A Night at the Museum

“Art offers us an opportunity to slow down and look at things a little differently,” Annette Carlozzi, deputy director at the Blanton Museum, told Free Minds students when they toured the museum on January 19. It was a busy night, with groups taking in the last days of the striking exhibit, El Anatsui: When I Last Wrote to You about Africa.

Students had a unique chance to encounter the West African artist who is considered one of the preeminent of his generation. Using artifacts otherwise considered trash, including the aluminum caps of liquor bottles, Anatsui composes striking metal wall sculptures resembling tapestries of color and shape.

Standing before the large piece “The Stressed World,” Carlozzi encouraged students to trust their own responses when approaching art. “What do you see?” she asked.

Nelson Toala said, “The red and yellow colors suggest joy.” Debora Otera remarked, “It looks a dream catcher.” Several students noted that the open spaces in the sculpture suggested worn cloth.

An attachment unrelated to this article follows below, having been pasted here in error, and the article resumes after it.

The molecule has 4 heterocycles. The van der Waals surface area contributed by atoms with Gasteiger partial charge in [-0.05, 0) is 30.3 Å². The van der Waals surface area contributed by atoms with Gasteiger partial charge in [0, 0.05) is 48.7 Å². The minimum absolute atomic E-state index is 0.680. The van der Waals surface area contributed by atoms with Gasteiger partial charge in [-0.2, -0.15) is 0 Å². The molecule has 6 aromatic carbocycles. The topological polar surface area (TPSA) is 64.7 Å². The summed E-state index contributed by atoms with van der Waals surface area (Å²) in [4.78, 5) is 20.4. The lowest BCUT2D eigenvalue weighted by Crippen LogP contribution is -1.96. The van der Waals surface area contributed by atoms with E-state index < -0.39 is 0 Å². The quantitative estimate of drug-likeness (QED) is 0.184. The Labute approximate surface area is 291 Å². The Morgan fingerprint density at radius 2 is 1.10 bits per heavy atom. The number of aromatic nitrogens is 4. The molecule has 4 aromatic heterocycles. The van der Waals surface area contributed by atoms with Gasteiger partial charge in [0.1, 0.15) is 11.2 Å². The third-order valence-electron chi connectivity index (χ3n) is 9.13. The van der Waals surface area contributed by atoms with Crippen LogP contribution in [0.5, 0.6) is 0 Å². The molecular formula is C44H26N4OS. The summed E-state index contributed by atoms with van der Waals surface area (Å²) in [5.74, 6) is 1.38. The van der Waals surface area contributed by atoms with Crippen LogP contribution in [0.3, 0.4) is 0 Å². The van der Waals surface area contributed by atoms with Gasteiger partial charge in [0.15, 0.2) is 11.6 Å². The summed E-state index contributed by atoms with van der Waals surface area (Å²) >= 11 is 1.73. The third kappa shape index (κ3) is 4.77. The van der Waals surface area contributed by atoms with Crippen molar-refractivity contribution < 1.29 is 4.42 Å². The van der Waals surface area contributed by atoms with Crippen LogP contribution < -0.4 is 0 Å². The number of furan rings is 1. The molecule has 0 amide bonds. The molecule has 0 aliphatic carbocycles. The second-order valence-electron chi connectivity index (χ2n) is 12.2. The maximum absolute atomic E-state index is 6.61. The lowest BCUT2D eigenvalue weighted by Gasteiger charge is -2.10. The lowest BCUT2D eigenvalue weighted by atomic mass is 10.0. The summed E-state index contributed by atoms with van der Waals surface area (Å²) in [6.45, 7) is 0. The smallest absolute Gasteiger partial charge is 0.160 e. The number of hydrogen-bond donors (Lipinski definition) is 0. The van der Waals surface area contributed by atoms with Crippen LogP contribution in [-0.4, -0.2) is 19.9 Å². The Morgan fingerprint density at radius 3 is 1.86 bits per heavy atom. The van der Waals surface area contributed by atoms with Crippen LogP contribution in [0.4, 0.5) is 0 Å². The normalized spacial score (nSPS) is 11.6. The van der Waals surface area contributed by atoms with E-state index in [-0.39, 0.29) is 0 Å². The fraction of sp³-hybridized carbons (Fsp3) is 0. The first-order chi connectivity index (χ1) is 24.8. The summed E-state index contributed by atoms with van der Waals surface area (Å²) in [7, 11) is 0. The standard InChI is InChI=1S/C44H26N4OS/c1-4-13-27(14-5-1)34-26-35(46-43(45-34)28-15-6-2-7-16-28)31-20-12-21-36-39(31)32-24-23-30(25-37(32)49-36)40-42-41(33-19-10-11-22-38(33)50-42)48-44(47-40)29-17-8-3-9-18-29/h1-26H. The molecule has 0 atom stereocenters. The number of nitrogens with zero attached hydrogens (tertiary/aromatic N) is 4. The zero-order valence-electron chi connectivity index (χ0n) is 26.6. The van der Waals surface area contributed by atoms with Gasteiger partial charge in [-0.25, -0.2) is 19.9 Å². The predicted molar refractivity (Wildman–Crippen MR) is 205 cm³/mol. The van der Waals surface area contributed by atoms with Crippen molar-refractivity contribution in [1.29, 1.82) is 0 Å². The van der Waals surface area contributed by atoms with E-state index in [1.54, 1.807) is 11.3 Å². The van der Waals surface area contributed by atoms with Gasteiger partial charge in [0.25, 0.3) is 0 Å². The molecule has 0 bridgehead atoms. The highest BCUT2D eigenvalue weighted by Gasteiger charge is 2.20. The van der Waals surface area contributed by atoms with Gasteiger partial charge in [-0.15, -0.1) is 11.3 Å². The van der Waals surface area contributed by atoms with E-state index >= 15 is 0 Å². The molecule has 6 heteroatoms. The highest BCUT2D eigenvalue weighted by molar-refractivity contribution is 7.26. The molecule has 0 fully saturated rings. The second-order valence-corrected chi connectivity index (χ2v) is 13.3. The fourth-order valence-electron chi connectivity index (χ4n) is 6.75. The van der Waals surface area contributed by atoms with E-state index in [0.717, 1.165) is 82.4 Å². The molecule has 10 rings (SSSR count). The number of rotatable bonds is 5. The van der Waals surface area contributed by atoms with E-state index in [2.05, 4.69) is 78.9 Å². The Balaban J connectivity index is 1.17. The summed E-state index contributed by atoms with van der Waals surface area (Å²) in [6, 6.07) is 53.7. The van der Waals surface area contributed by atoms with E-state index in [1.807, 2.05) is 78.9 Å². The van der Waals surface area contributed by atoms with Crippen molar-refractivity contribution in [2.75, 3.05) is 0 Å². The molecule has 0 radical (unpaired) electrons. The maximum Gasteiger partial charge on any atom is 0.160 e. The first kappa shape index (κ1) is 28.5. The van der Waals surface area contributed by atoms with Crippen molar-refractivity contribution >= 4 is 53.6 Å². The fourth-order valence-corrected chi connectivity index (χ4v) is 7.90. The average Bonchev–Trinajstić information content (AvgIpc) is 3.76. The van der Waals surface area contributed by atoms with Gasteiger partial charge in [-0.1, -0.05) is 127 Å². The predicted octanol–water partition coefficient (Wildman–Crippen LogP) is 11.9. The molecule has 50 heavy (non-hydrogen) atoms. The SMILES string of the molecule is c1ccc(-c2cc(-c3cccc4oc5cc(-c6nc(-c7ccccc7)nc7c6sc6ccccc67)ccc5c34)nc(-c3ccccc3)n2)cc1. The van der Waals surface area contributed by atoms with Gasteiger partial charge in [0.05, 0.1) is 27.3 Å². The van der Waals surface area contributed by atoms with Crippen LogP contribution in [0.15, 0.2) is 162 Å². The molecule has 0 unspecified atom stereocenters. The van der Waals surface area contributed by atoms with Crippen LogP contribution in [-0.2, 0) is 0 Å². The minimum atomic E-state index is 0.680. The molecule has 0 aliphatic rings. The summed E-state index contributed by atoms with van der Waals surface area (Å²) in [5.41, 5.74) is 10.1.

“‘Oh, that makes me think of this’ is an absolutely relevant response,” Carlozzi said. “Art is a transaction. There’s so much more permission to interpret than people think.”

Upstairs, students and their children took their time with paintings and installations from the museum’s permanent collection. They approached each work of art with the conviction that they could discover something new in it.

As student Stacey Kennedy put it, “Art is for the community. You just got to go after it and not be afraid.”

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